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Justice News

Department of Justice
U.S. Attorney’s Office
Middle District of Pennsylvania

FOR IMMEDIATE RELEASE
Wednesday, February 24, 2016

Former Chief Operating Officer And Co-Owner Of Schuylkill Products Resentenced In Largest Disadvantaged Business Enterprise Fraud In Nation’s History

HARRISBURG-Ernest G. Fink, Jr., 70, of Orwigsburg, Pennsylvania, the former Chief Operating Officer and co-owner of Schuylkill Products Inc., was sentenced in federal court in Harrisburg, Pennsylvania, today to 41 months’ imprisonment and ordered to pay fines totaling $25,100 for his role in a massive conspiracy to defraud the Disadvantage Enterprise (DBE) program, announced Peter Smith, U.S. Attorney for the Middle District of Pennsylvania. 

According to the U.S. Department of Transportation (USDOT), this scheme, which lasted for over 15 years and involved over $136 million in government contracts in Pennsylvania alone, is the largest reported Disadvantaged Business Enterprise (DBE) fraud in the nation’s history.

On July 14, 2014, Fink was sentenced to 51 months’ imprisonment and ordered to pay fines totaling $25,100 for his role in the offense.      

That sentence was vacated by the U.S. Court of Appeals for the Third Circuit on September 30, 2015 based on the findings of an incorrect calculation of the loss amount under the Sentencing Guidelines.  Today’s sentence was based on a revised loss amount of $1,037, 828.61, which represents the amount of profit diverted from legitimate DBE’s as a result of the scheme.  Previously, the loss was calculated based on the total amount of DBE contracts SPI received as a result of the scheme. 

 The investigation was conducted by the FBI, the U.S. Department of Transportation Inspector General’s Office, the U.S. Department of Labor Inspector General’s Office, and the Criminal Investigation Division of the IRS.  Assistant U.S. Attorney Bruce Brandler handled the prosecution.

Fink was Vice-President, Chief Operating Officer and co- owner of Schuylkill Products Inc. (SPI) and its wholly-owned subsidiary CDS Engineers Inc. (CDS), until April 2009 when SPI was sold.  SPI, based in Cressona, Pennsylvania, manufactured concrete bridge beams used on highway construction projects in Pennsylvania and surrounding states.  CDS was SPI’s erection division and installed SPI’s bridge beams as well as other suppliers’ products on highways in Pennsylvania and surrounding states.  The conspiracy defrauded USDOT, the Pennsylvania Department of Transportation (PennDOT) and the Southeastern Pennsylvania Transportation Authority (SEPTA) in connection with the federal government’s DBE program.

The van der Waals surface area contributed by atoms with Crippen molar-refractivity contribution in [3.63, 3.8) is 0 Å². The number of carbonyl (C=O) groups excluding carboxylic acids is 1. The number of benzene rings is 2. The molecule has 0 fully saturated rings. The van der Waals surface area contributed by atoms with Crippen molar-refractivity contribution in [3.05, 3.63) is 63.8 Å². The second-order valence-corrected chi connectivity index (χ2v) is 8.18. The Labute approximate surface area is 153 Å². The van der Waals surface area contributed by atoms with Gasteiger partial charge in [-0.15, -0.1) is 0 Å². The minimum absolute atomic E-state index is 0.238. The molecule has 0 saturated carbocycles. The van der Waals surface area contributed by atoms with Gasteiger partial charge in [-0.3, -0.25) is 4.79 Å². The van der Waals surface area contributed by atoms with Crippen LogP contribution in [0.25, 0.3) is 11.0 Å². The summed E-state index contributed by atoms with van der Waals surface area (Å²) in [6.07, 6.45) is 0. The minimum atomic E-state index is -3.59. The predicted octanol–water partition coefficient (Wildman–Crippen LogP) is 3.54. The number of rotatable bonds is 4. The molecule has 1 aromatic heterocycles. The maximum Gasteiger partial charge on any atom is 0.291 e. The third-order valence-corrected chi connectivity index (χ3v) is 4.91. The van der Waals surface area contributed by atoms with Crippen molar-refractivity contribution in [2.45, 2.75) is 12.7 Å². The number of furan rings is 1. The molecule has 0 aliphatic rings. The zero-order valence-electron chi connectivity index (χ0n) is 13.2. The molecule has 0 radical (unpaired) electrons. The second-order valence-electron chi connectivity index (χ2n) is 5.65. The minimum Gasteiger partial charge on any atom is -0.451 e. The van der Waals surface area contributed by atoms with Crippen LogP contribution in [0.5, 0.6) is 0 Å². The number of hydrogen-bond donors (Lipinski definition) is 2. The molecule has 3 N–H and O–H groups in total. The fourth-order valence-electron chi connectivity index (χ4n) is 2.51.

USDOT provides billions of dollars a year to states and municipalities for the construction and maintenance of highways and mass transit systems on the condition that small businesses, owned and operated by disadvantaged individuals, receive a fair share of these federal funds.  In Pennsylvania, PennDOT and SEPTA receive these funds and requires contractors to award a percentage of their subcontracts to eligible DBE’s.

Fink and his co- conspirators executed the scheme by using a small Connecticut highway construction firm known as Marikina Construction Corporation as a front company to obtain these lucrative government contracts.

Marikina was owned by Romeo P. Cruz of West Haven, Connecticut, a naturalized American citizen born in the Philippines.  Marikina was certified by PennDOT and SEPTA as a DBE.  Although Marikina received the DBE contracts on paper, all the work was performed by SPI and CDS personnel, and SPI and CDS received all the profits.  In exchange for letting SPI and CDS use its name, Marikina was paid a small fixed-fee, set by SPI.

SPI and CDS personnel pretended to be Marikina employees by using Marikina business cards, email addresses, stationery, and signature stamps, as well as using magnetic placards and decals bearing the Marikina logo to cover up SPI and CDS logos on SPI and CDS vehicles.

In 2014, four other former executives associated with SPI, CDS and Marikina were sentenced for their roles in the scheme.

Joseph W. Nagle, the former President and co-owner of SPI, was found guilty after a four week trial of 26 charges and was sentenced to 84 months imprisonment and ordered to pay fines totaling $27,600.  Nagle’s conviction was affirmed by the U.S. Court of Appeals for the Third Circuit on September 30, 2015, but his sentence was vacated along with Fink’s for the same reasons.  Nagle has not been resentenced yet.  He has a petition for writ of certiorari pending with the U.S. Supreme Court regarding the Third Circuit’s decision to affirm his conviction.

Romeo P. Cruz, the former owner of Marikina, was sentenced to 33 months’ imprisonment, must pay $119 million in restitution and serve two years’ supervised release.

Timothy G. Hubler, of Ashland, Pennsylvania, CDS’ former Vice-President in charge of field operations, was sentenced to 33 months’ imprisonment, pay $119 million in restitution and serve two years’ supervised release.

Dennis F. Campbell, of Orwigsburg, Pennsylvania, SPI’s former Vice-President in charge of sales and marketing was sentenced to 24 months’ imprisonment, $119 million in restitution and serve two years’ supervised release. 

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Updated February 24, 2016